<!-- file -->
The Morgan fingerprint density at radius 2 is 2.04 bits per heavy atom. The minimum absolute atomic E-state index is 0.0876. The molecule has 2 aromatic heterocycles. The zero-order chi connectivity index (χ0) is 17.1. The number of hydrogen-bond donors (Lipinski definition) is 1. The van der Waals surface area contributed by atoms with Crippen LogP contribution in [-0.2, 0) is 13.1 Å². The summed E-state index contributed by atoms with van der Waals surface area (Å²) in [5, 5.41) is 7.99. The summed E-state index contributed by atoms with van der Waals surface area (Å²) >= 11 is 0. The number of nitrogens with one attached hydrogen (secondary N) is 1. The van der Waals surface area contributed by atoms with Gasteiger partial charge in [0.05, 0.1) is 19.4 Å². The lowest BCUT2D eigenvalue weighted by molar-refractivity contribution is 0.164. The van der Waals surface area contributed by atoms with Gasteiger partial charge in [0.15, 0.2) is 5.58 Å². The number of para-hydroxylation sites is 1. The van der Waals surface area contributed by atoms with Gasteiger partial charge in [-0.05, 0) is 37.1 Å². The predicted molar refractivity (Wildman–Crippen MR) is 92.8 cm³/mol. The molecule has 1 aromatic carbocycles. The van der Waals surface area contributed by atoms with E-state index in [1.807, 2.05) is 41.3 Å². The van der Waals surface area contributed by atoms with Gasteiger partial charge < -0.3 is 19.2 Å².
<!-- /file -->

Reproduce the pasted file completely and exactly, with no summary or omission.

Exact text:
The Morgan fingerprint density at radius 2 is 2.04 bits per heavy atom. The minimum absolute atomic E-state index is 0.0876. The molecule has 2 aromatic heterocycles. The zero-order chi connectivity index (χ0) is 17.1. The number of hydrogen-bond donors (Lipinski definition) is 1. The van der Waals surface area contributed by atoms with Crippen LogP contribution in [-0.2, 0) is 13.1 Å². The summed E-state index contributed by atoms with van der Waals surface area (Å²) in [5, 5.41) is 7.99. The summed E-state index contributed by atoms with van der Waals surface area (Å²) >= 11 is 0. The number of nitrogens with one attached hydrogen (secondary N) is 1. The van der Waals surface area contributed by atoms with Gasteiger partial charge in [0.05, 0.1) is 19.4 Å². The lowest BCUT2D eigenvalue weighted by molar-refractivity contribution is 0.164. The van der Waals surface area contributed by atoms with Gasteiger partial charge in [0.15, 0.2) is 5.58 Å². The number of para-hydroxylation sites is 1. The van der Waals surface area contributed by atoms with Gasteiger partial charge in [-0.05, 0) is 37.1 Å². The predicted molar refractivity (Wildman–Crippen MR) is 92.8 cm³/mol. The molecule has 1 aromatic carbocycles. The van der Waals surface area contributed by atoms with E-state index in [1.807, 2.05) is 41.3 Å². The van der Waals surface area contributed by atoms with Gasteiger partial charge < -0.3 is 19.2 Å².